Spring Break in Croatia

I can’t believe spring break is almost over. I couldn’t even believe it was here when we left last week. The semester is going so quickly.


We have just spent 10 lovely days in Croatia, a country I have fallen in love with. This has been the vacation of water. We spent 3 nights on the northern Croatian coast in the town of Rovinj, then 3 nights on the island of Krk, and then 3 nights in the mountains at Plitvice National Park. I will delve into more detail on each place separately, but all have been very quiet with extraordinary views of water. Our hotel room in Rovinj had a private balcony with a gorgeous view of the harbor and of the pretty, little town. Our apartment on the island of Krk also had a balcony with a view of the Adriatic and neighboring islands. Our hotel room near Plitvice National Park had a balcony with a view of the garden (no water view), but the National Park is a joyous celebration of water with its 16 lakes and myriad waterfalls.

Croatia in March is very, very quiet and peaceful. Many places are still shut down for the winter. Some of the main activity we encountered was locals getting ready for tourist season. You can see that each of the places we visited will be quite lively in a few short weeks. The Croatian people we encountered were helpful and friendly, always delighted when you made any attempt at speaking their language, and well versed in several languages themselves. Every time we visit a place, we pick up a few words. Here were my favorites on this trip:

  • Hvala (hvah-lah) – Thank you
  • Pivo (pee-voh) – beer (the local beer is quite delicious)
  • Jezera (ya-zeer-ah) – lakes
  • Živjeli (zheev-lee) cheers!

This get-away from city life out to the small towns and beautiful places of Croatia has been such a gift. We have watched the sun set over the Adriatic, visited a safari park, eaten at a restaurant devoted to truffles, been the only people on a 2 km long golden-sand beach, attended mass, visited a Roman amphitheater, chatted with a very friendly bar tender who was so delighted to have American tourists that he treated us to his “private stash” of grappa, watched a father make bows and arrows for his son’s birthday party, hiked around 16 lakes, taken hundreds of pictures of waterfalls, slept in, graded mid-term exams (multiple choice exams for me, essays for George), and rested in each others arms.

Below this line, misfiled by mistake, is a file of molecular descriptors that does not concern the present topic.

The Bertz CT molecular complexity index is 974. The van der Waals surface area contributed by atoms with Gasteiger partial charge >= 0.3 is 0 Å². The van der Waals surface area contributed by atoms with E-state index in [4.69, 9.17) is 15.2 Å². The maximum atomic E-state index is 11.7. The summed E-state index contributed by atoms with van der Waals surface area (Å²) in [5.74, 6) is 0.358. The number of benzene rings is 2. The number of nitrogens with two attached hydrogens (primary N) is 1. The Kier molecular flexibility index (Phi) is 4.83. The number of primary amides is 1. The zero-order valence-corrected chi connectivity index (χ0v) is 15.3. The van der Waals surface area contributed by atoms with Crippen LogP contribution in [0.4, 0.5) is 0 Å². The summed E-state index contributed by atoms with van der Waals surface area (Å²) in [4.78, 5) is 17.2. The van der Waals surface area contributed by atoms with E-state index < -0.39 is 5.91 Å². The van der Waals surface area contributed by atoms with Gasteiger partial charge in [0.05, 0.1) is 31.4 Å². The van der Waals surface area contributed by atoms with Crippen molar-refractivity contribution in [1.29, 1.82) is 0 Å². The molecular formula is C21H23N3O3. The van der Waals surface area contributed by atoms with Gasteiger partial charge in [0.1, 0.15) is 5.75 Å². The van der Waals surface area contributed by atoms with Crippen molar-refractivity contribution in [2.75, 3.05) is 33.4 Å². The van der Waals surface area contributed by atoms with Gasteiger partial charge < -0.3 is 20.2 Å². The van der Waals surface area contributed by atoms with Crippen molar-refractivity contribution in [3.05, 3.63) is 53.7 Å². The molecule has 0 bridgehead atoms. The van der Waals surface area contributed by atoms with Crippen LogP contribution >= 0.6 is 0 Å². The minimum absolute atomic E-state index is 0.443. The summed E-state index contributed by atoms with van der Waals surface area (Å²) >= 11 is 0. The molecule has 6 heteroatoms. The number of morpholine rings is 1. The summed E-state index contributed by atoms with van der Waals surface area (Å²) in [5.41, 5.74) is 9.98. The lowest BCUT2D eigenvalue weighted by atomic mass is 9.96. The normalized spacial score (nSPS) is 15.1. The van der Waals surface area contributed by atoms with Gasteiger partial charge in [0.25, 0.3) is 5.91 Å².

George has seen the light of eternal vacation at the end of the tunnel. He is currently grading the last of the exams, ready to come back and spend 6 more weeks with his students, and then launch into more adventures.




7 thoughts on “Spring Break in Croatia

  1. Sounds like a perfect vacation for the two of you. Glad to hear about your wonderful time. Vacations are always too short. Our time to visit just a few short weeks away. Keep some good time on tap for us

    • Hi Karen, So great to hear from you. We think of you often and look forward to seeing you when we return. Give Kathleen a big hug from us, too.

  2. Hi Lois,
    You didn’t mention driving through Slovenia. What was it like compared to Italy and Croatia?When you look at a map, you can see that Croatia was and is a powerful country. It has grabbed a disproportionate amount of Adriatic coastline at the expense of Slovenia and Bosnia.
    Hotel breakfasts are a wonderful temptation. I would never eat so much normally. I always want some of everything (except the fish in Scandinavia and the pickles in Croatia).
    Your friend,

    • Hi Wayne, You’re right I didn’t mention Slovenia. There was only about 10 minutes driving through it on the way into Croatia. On the way home, however, we stopped in Slovenia for lunch, just to say we did. It was more Italian speaking than anything else. We had mediocre pizza for lunch and eavesdropped as people came in the door. Although the waiters spoke either Croatian or Slovenian to each other, they greeted almost every customer in Italian. Of course, we were in this tiny section of Slovenia sandwiched right between these two borders, so of course it would be influenced by its proximity to these two countries. The landscape was similar to Croatia, although there were more coniferous trees, making it look more green and lovely in late winter.

      You’re right about Croatia having a lot of coast line. I don’t know the history well, but that is usually a power thing. (Maybe always.) I do know that the Istrian peninsula in northern Croatia used to be a part of Italy. Although I learned a little of the history of Tito and Chechoslvakia while we were on Brijuni National Park, I don’t know much about Croatia’s role in the dissolution of Chechoslovakia into the new countries.

      I’d love to spend more time in Slovenia, but because it is part of the European “Schengen” states, we didn’t have the option of spending much time there. I heard today that Croatia will be joining the EU and the Schengen agreement in 2013.

      Nice to hear from both you and Karen. We think of you often and miss you both. We’re heading to Paris this weekend and wishing we had your French language skills.

      • Wayne, I meant Yugoslavia, not Czechoslovakia. Yugoslavia was the one led by Tito that got split up into new countries (6 of them I’ve heard.) It must have been early in the morning when I wrote that. Or else I was beset by hormones that fuzzed up my brain. Sorry about that.

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